The Supreme Court Returns Legislative Power to the Legislative Branch

To cap off its term, the Supreme Court handed down a much-awaited decision in West Virginia v. the Environmental Protection Agency. The decision, which severely limits the EPA’s presumed authority over carbon emissions, is being celebrated as a big win for those wishing to see regulatory power curbed.


In its decision, the Court — via Chief Justice Roberts — determined that “Congress did not grant EPA in Section 111(d) of the Clean Air Act the authority to devise emissions caps based on the generation shifting approach the Agency took in the Clean Power Plan,” and that on the question of “whether the ‘best system of emission reduction’ identified by EPA in the Clean Power Plan was within the authority granted to the Agency in Section 111(d) of the Clean Air Act,” the answer is a resounding “No.”

The Court’s decision is more than just a win for the energy industry, however. Based on the Court’s ruling, we are looking at a future where the legislative branch of the government actually has to legislate.

In today’s ruling, the Supreme Court has decided the legislative branch, not the executive, is actually in charge of rule-making. A federal bureaucracy has only the power it is specifically granted by Congress. The decision reaffirms what is specifically stated in the Constitution as far as the powers of each branch go.

Article I of the Constitution specifically states that “All legislative powers herein granted shall be vested in a Congress of the United States,” while Article II tasks the executive branch with taking care that “laws be faithfully executed.” There is a clear separation of powers between the two branches, and there is Supreme Court precedent that Congress isn’t allowed to “abdicate or to transfer to others the essential legislative functions with which it is thus vested,” as determined in A. L. A. Schechter Poultry Corp. v. United States.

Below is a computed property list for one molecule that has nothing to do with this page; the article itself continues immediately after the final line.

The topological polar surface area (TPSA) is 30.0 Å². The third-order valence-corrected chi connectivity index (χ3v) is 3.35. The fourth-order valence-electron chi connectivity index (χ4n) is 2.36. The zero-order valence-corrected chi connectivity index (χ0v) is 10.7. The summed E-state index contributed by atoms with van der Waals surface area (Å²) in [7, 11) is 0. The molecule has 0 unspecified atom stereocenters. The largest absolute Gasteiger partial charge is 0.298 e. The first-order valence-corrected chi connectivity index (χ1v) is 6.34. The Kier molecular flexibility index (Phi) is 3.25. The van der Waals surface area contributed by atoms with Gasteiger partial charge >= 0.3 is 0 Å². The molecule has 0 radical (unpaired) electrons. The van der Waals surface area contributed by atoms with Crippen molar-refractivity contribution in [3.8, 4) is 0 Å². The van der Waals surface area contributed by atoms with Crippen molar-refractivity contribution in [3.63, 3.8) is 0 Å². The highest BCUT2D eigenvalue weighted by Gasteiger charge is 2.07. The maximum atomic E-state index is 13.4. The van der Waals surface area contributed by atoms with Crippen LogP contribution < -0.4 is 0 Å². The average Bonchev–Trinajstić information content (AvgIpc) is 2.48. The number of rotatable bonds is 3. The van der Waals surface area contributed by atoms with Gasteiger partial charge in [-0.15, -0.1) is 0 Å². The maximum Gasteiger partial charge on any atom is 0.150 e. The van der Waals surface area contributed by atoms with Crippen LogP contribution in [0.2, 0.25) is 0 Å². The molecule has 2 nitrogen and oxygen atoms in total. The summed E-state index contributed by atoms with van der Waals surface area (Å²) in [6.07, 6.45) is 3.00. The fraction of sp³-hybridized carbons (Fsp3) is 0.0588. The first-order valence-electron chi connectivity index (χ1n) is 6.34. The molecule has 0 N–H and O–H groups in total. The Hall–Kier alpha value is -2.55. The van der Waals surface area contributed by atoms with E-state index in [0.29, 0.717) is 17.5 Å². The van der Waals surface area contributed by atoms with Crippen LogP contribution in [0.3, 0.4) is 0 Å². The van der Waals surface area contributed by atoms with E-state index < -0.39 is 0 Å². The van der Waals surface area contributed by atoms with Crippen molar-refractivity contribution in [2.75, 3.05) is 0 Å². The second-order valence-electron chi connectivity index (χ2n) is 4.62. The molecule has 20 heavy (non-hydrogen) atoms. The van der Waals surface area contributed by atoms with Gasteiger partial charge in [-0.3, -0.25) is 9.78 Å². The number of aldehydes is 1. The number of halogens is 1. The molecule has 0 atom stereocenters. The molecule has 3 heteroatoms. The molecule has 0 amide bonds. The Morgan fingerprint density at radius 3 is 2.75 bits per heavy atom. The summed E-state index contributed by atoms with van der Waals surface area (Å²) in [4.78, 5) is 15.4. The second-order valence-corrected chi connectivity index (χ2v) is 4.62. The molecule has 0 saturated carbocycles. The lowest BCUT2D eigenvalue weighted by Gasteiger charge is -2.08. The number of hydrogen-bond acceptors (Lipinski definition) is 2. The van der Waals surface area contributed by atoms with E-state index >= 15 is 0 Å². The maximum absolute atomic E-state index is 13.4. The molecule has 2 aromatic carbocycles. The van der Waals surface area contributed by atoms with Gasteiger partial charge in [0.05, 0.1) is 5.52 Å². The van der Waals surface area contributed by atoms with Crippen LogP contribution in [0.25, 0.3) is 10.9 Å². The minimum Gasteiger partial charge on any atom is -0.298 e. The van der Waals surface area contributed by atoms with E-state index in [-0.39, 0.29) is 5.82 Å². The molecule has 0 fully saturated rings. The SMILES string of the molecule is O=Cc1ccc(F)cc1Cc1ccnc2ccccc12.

This gets to the heart of the problem that led us to today’s decision. For decades now, Congress has been doing just that. They have passed laws just vague enough for federal agencies to interpret however they like, essentially allowing agencies that are part of the executive branch to create new laws and rules from seemingly nothing. The lines between the branches blur, and the checks and balances in place in the Constitution are weakened as the executive branch bypasses the legislative branch to do what it wants.

Coal Plant, Supreme Court AP/Reuters Feed Library

For years now, conservatives have been telling Republicans in the House to use the power of the purse to curtail executive branch excesses. They have not. They’ve been tasked by their voters to stop runaway regulatory regimes. They’ve abdicated on that front. One can only assume that Congressional Republicans are just too lazy to actually have those fights anymore, and because of that, the country suffers.

The EPA tried very hard to expand its regulatory power well beyond what the Clean Air Act of the 1970s allowed. They would likely not have been emboldened to do so had Congress actually fought to keep its power rather than delegate it away. Thus, the question as to whether the agency can or cannot do this comes before the Supreme Court, which, at this point, is so exhausted from questions that should really be covered by Congress’s power that they are now openly saying “Go to Congress to get what you want — like you’re supposed to.” It’s not a matter of overturning the poorly-decided Chevron case or anything like that. It’s just a straight-up demand that Congress do its job and for federal agencies to stop overreaching.


This, whether the left likes it or not (and they really, really don’t) is what democracy is actually supposed to look like. It’s not up to the federal bureaucracy to save the planet, and it’s not up to the executive branch to decide how to go about it. It’s up to the voters to elect the people they want to pass the policies they want to see put in place. And if enough people who care about the environment can get the right politicians elected, then something can be done about it. If you can’t win those elections, then revise your campaign strategy and try again.

That’s how it’s supposed to be. That’s how you’ll actually get the change you want. You certainly won’t get it by circumventing the Constitution to over-regulate the rest of the country.


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